SPEAKING OF MOON CLIPS: I get several queries per month regarding moonclips for a carry revolver, and I recommend to all that they be limited to range use. Yes, they are faster to reload (the margin depending on the cartridge) - but I don't believe that outweighs the fragility of the clips themselves, as even a small bend will tie up the gun. (There's always someone who writes back "well, I've carried moonclips in my pocket for years and have never had a problem!" I'm sure that's true, just as I'm sure that someone, somewhere has a perfectly reliable Colt All American 2000. I'm not willing to bet my little pink bottom on either one, however.)
MORE SMITH NEWS: The regular Model 642, along with the 637 and 638, will now be available with 2-1/2" fully lugged barrels instead of the 1-7/8" tubes. I always liked the .357 version of the Model 640 for its slightly longer barrel, and am glad to see it come to some other models. That little extra weight up front helps with control on the lightweight frames, as well as providing longer extractor travel. (Sadly, they are still afflicted with the silly lock.)
WELCOME TO OREGON: This holiday season saw three groups of people lost in the Oregon woods - thanks to an over-reliance on GPS navigation. This should serve as a cautionary tale: ceding your health and safety to something (or someone else) is an invitation to disaster. Take responsibility for yourself; make sure your brain is always engaged. You'll notice that these are consistent themes here at The Revolver Liberation Alliance, and they have application well beyond protecting yourself from human predators. (Oh, and buy a decent map when venturing out of the confines of the suburbs.)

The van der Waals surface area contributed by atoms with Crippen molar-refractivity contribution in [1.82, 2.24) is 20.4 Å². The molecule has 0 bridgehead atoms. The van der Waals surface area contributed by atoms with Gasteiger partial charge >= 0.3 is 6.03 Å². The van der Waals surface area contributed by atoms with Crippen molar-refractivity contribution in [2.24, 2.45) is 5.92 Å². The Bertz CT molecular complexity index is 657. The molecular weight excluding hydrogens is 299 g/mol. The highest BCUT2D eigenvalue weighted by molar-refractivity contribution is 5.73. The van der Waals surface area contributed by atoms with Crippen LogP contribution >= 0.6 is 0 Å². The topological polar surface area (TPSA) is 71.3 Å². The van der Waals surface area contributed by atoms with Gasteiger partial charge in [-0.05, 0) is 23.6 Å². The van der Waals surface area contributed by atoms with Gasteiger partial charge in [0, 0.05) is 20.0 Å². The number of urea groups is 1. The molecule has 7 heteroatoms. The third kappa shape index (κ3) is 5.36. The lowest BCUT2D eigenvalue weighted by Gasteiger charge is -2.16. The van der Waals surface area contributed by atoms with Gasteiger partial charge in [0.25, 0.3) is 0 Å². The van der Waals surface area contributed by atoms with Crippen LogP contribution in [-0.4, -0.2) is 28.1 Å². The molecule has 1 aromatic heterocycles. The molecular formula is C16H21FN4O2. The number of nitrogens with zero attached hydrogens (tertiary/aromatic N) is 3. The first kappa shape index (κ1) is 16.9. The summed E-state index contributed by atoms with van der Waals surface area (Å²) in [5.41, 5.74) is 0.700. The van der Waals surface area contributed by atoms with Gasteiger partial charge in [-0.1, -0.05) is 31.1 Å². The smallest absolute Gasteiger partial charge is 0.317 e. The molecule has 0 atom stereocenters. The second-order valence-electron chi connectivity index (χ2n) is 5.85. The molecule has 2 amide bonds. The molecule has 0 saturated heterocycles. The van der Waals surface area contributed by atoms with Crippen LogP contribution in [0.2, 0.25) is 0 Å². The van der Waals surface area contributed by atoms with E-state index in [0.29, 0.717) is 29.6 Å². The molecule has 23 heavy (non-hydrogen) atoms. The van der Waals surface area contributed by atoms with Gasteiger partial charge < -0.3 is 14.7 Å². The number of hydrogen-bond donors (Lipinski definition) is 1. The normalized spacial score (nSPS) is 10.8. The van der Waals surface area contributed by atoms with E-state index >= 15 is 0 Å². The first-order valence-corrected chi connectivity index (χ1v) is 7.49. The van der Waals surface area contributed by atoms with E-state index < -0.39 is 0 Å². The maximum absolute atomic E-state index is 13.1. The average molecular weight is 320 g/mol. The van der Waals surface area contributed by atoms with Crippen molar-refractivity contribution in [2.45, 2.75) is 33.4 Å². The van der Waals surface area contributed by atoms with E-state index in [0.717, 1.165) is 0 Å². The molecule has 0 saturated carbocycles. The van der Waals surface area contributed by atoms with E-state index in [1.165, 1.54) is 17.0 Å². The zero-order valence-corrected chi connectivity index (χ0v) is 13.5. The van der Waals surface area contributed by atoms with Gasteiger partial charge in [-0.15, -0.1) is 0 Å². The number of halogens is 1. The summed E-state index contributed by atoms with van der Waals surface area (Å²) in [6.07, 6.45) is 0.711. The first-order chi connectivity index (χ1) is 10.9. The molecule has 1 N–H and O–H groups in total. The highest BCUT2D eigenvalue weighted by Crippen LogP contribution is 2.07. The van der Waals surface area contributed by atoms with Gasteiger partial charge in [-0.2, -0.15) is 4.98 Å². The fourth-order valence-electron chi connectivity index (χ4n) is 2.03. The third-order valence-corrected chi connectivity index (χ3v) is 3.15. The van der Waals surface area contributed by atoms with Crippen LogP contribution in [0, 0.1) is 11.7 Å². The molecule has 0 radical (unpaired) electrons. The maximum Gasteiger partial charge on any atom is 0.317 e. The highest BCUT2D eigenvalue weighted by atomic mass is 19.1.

-=[ Grant ]=-
Monday, August 17, 2009 Filed in: Revolvers, Gunsmithing, Ammunition
Getting a late start today, and that means I'm already behind for the week. Sheesh - where does the time go?
Tam talks about the checkering on her gun. While this would seem to be an issue limited to autoloaders, sharp edges on the trigger and frame (particularly inside the cylinder window) have the same effect for wheelgunners. When people ask "what's the best modification I can do to my revolver?", I usually say round the trigger and dehorn the gun. It makes shooting much less of a chore.
Every so often a client will send me one of the S&W Scandium guns for work, and I'm always reminded of how much I dislike shooting the little beasts. Even with standard pressure Specials, the recoil gets to me very quickly. I can't imagine actually shooting one with Magnum loads, and I intend to never find out!
For me it's merely discomfort, but for others the experience could prove more serious.
I constantly encounter women who've been sold those guns, because the sales clerk wrongly assumed that "light" was synonymous with "best for the little lady." This weekend I ran into yet another such case: a thin, older lady. She wanted to know if the Magnum rounds the shop had sold her with the gun would be good for her to shoot! (My immediate thought was "only if you use them on the idiot who sold you this thing!", but I held my tongue.) I cautioned her that the combination of those rounds with her very thin, somewhat frail build could result in permanent nerve damage to her hands. I hope she got the message.
The best recommendation I have for such cases is a box of the 125gn Federal Nyclad standard-pressure Specials.
Serendipity...I wrote last week about a 2" Model 15 I'd recently worked on, and since then I've run into several of the things. The latest was yesterday, when buddy Jim Jacobe opened a case and said "weren't you just talking about how much you liked these?" I swear, if I wrote about a .577 Tranter he'd pull one out of his safe to show me...
Now it's time for me to get some work done. Happy Monday!
-=[ Grant ]=-